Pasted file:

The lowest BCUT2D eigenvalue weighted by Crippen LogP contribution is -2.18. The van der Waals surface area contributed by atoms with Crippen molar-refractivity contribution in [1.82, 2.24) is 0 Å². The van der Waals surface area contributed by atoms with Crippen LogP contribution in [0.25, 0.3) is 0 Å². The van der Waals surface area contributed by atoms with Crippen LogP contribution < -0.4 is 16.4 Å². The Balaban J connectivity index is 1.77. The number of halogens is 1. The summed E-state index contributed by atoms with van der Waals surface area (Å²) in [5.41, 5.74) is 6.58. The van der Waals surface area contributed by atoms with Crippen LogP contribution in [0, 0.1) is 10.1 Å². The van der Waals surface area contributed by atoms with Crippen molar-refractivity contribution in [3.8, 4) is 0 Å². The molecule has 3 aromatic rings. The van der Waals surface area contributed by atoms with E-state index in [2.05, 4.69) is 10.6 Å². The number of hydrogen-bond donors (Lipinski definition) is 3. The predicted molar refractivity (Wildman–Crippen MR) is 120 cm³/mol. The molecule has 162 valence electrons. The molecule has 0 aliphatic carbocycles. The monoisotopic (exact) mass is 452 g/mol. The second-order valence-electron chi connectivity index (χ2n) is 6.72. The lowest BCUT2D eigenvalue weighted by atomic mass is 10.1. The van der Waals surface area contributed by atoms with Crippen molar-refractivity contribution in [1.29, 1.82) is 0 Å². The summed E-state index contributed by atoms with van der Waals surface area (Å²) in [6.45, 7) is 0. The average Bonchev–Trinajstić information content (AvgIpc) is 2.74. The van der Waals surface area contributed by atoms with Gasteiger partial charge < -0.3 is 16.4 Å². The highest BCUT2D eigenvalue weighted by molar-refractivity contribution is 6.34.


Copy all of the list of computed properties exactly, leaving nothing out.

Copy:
The lowest BCUT2D eigenvalue weighted by Crippen LogP contribution is -2.18. The van der Waals surface area contributed by atoms with Crippen molar-refractivity contribution in [1.82, 2.24) is 0 Å². The van der Waals surface area contributed by atoms with Crippen LogP contribution in [0.25, 0.3) is 0 Å². The van der Waals surface area contributed by atoms with Crippen LogP contribution < -0.4 is 16.4 Å². The Balaban J connectivity index is 1.77. The number of halogens is 1. The summed E-state index contributed by atoms with van der Waals surface area (Å²) in [5.41, 5.74) is 6.58. The van der Waals surface area contributed by atoms with Crippen LogP contribution in [0, 0.1) is 10.1 Å². The van der Waals surface area contributed by atoms with Crippen molar-refractivity contribution in [3.8, 4) is 0 Å². The molecule has 3 aromatic rings. The van der Waals surface area contributed by atoms with E-state index in [2.05, 4.69) is 10.6 Å². The number of hydrogen-bond donors (Lipinski definition) is 3. The predicted molar refractivity (Wildman–Crippen MR) is 120 cm³/mol. The molecule has 162 valence electrons. The molecule has 0 aliphatic carbocycles. The monoisotopic (exact) mass is 452 g/mol. The second-order valence-electron chi connectivity index (χ2n) is 6.72. The lowest BCUT2D eigenvalue weighted by atomic mass is 10.1. The van der Waals surface area contributed by atoms with Crippen molar-refractivity contribution in [1.29, 1.82) is 0 Å². The summed E-state index contributed by atoms with van der Waals surface area (Å²) in [6.45, 7) is 0. The average Bonchev–Trinajstić information content (AvgIpc) is 2.74. The van der Waals surface area contributed by atoms with Gasteiger partial charge < -0.3 is 16.4 Å². The highest BCUT2D eigenvalue weighted by molar-refractivity contribution is 6.34.